After months of negotiations, Conor McGregor and Floyd Mayweather have agreed to meet on August 26 in Las Vegas in what will undoubtedly become one of the biggest boxing matches in history.
Mayweather was responsible for first leaking the rumor about the fight more than a year ago but only recently has the matchup come to fruition. McGregor came to an agreement with the UFC to allow him to take the boxing match against arguably one of the best to ever do it while Mayweather comes out of retirement to put his 49-0 record on the line.
As of now, Mayweather and McGregor are scheduled to meet at the MGM Grand Garden Arena in Las Vegas. The MGM served as home for Mayweather's fight against Manny Pacquiao, which grossed over $72 million at the live gate, which remains a record for the state of Nevada.
With McGregor set to face Mayweather just over two months away, here are five key facts to consider with this massive showdown between the biggest star in mixed martial arts history and one of the top boxers of all time.
Mayweather's return from retirement
The opening odds on the fight already have Floyd Mayweather instilled as a big favorite over Conor McGregor but it's impossible to ignore that this fight will take place almost two years after his last time stepping inside the ring. Mayweather retired in 2015 following a lopsided win over Andre Berto as he walked away from the sport with a perfect 49-0 record. He'll now put that on the line when he returns on August 26 to face McGregor.
Of course, Mayweather is a consummate professional when it comes to preparation for his fights, but at 40-years of age with two years off it will be interesting to see if he experiences any ring rust during the first few rounds when McGregor is at his freshest.
The fight between McGregor and Mayweather will take place at 154-pounds, which is definitely in favor of the UFC lightweight champion. Now that's not to say Mayweather is at a disadvantage because he competed in some of the biggest fights of his career at 154-pounds, but it's helpful for McGregor because he doesn't have to cut as much weight.
McGregor most recently fought in the UFC at 155-pounds, which seems to be a much more natural weight for him versus cutting down to compete at featherweight where he started his career in the Octagon. By the time weigh-ins are completed, McGregor will definitely have a significant size advantage over Mayweather in the fight.
Conor McGregor is a natural left-hander, which bodes well for him in the fight with Mayweather. Throughout his career, Mayweather has dazzled his way through virtually every opponent to face him in the ring, but he has struggled in some bouts while facing southpaws.
Zab Judah gave Mayweather headaches through the first few rounds of their fight and former opponent Oscar De La Hoya has noted the problems he's faced with left-handers in the past.
"I've preached this all along. The left hand is the Kryptonite for Mayweather," De La Hoya said ahead of Mayweather's fight in 2015 with Manny Pacquaio. "He just does not know how to block a jab. It's just not part of his arsenal. It's not a part of his defense, blocking that jab."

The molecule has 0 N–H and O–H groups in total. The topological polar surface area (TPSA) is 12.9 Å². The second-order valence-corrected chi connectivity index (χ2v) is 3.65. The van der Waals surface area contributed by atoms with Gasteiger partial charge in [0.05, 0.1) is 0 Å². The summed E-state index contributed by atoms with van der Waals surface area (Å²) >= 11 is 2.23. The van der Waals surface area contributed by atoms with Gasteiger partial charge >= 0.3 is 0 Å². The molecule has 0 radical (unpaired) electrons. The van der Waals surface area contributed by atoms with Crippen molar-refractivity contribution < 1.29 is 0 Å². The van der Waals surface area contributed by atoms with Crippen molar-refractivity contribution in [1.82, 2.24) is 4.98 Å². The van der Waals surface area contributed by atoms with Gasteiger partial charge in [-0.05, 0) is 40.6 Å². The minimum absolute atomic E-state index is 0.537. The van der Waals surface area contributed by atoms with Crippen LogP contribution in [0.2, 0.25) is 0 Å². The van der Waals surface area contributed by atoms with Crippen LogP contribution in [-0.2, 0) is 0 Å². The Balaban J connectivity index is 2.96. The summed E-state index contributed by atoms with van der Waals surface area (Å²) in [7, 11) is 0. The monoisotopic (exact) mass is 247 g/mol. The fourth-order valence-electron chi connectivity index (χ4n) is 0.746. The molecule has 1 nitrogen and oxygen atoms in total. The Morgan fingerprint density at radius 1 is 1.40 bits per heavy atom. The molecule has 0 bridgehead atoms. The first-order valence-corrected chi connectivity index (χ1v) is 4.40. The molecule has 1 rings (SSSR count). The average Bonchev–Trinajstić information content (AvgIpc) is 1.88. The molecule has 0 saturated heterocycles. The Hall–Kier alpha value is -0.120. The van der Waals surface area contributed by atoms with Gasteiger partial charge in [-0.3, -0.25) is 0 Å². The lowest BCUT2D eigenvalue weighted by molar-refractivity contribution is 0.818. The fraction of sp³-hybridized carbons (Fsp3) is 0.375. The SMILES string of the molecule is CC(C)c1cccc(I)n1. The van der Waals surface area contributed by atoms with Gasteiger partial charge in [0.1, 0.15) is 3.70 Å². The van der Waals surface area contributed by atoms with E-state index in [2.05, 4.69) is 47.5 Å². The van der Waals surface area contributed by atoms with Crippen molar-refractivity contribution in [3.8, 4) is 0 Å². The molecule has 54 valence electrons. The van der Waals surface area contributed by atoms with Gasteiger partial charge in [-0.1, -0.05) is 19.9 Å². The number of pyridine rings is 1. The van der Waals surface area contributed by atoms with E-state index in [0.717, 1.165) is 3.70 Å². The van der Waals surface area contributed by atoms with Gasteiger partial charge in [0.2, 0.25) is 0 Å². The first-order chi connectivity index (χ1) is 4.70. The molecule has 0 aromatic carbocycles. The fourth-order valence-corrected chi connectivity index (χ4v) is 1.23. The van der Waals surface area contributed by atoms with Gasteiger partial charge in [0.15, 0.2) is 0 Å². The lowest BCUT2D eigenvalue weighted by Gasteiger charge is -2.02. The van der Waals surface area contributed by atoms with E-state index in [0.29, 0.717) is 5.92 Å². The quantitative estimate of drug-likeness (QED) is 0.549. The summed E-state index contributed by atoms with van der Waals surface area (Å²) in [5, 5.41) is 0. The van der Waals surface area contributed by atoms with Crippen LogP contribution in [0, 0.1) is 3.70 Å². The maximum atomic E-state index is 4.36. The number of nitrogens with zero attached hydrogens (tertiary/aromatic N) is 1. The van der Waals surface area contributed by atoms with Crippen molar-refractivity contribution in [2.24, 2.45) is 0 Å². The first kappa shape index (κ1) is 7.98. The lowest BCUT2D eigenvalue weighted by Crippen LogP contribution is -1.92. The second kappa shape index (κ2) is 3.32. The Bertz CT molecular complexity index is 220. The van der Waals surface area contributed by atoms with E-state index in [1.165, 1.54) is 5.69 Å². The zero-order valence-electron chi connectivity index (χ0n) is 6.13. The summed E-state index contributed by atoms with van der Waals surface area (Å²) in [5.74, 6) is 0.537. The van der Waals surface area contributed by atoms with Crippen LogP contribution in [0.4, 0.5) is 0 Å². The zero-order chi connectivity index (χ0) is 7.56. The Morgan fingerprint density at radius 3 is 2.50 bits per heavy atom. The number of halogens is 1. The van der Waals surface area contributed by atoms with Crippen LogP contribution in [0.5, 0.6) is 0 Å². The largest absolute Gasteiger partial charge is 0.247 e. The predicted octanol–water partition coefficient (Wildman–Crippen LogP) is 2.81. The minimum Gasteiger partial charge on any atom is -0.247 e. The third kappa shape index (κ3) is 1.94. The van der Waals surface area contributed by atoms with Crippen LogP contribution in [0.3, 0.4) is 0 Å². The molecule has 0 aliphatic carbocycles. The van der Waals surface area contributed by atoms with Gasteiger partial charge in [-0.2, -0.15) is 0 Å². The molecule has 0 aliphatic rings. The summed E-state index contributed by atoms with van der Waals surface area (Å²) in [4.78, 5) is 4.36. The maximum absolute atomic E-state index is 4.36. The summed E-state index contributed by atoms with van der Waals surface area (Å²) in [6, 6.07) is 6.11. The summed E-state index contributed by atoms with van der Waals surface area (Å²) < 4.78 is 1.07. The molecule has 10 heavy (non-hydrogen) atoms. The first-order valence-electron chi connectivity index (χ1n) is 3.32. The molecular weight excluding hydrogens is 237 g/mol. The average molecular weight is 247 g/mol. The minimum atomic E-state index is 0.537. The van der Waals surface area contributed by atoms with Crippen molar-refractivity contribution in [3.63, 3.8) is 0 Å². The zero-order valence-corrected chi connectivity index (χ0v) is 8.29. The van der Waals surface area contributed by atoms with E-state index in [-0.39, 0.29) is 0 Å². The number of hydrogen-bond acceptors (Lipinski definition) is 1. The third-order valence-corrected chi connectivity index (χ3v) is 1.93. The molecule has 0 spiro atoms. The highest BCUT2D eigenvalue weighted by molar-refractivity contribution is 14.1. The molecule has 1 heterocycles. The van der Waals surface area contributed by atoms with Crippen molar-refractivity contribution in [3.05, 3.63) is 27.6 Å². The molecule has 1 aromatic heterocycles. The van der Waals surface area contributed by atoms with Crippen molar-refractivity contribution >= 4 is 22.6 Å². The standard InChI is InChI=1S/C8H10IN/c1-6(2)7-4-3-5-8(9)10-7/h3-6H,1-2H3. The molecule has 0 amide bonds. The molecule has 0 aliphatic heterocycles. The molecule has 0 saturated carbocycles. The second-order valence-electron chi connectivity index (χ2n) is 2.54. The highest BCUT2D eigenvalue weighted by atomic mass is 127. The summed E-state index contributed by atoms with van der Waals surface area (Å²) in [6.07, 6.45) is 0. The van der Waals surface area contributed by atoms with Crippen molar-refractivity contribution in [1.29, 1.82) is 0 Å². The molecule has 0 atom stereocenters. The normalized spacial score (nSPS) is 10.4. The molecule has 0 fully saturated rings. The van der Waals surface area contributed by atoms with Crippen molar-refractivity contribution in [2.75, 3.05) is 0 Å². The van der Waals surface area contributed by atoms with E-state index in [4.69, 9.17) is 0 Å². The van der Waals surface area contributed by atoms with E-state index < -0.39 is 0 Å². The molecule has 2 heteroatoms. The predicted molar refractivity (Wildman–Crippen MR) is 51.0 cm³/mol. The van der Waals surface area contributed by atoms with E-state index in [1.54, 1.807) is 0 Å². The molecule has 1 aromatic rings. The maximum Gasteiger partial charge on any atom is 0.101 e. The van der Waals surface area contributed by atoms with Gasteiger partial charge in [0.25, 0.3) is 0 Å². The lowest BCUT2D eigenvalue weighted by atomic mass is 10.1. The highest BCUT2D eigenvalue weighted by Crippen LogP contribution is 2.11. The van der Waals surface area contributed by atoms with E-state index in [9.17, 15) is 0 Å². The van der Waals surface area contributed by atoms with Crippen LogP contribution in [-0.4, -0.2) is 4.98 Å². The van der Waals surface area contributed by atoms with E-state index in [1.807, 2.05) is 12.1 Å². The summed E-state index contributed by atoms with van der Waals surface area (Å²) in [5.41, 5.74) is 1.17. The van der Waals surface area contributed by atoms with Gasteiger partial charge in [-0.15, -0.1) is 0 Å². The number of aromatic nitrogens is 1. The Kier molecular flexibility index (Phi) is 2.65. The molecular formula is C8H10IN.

Of course, Pacquiao was the smaller fighter and he struggled to land his straight punches against Mayweather. McGregor doesn't have nearly the boxing experience but there's little doubt he packs knockout power in his left hand.
Zuffa LLC via Getty ImagesJeff Bottari/Zuffa LLC
Offense vs. Defense
Throughout his 49-0 run through boxing, Mayweather may have become the best defensive fighter in the history of the sport. His patented "shoulder roll" defense was nearly impenetrable throughout the latter part of his career. Shane Mosley had Mayweather stunned and hurt early in their fight in 2010 while Marcos Maidana took him to a majority decision in one of the closest bouts of his career.
Outside of that, Mayweather has been nearly untouchable in the ring.
On the flipside, McGregor is an offensive machine, who constantly stalks forward on his opponents throwing a huge volume of strikes with deadly accuracy. In his second fight with Nate Diaz last year, McGregor landed 164 out of 286 strikes thrown for 57.3-percent accuracy. McGregor will make adjustments for the boxing ring versus the Octagon but it's tough to imagine he won't throw with the same kind of volume while trying to knock out Mayweather.
Is Surviving Enough?
McGregor has promised that he's coming for Mayweather's head and settling for nothing less than a knockout, but the odds can't be ignored — he's a huge long shot to win the fight much less survive all 12 rounds.
That being said, Mayweather is not a knockout puncher so it's tough to say whether or not he'll be able to put together the combinations to finish McGregor during their fight. Because Mayweather fights with such defensive posture, he rarely unleashes big finishing combinations, instead opting for counter striking his opponents. McGregor will definitely come after him, which will give Mayweather the chance to land those counter strikes but it's impossible to predict if it will be enough to knock him out.
McGregor really is stepping in with nothing to lose outside of some pride if he actually gets knocked out by Mayweather. Otherwise if McGregor survives for 12 rounds with arguably one of the greatest boxers in history in his first professional boxing match, that could be a feather in his cap along with the potential nine figure payday he'll receive for his efforts.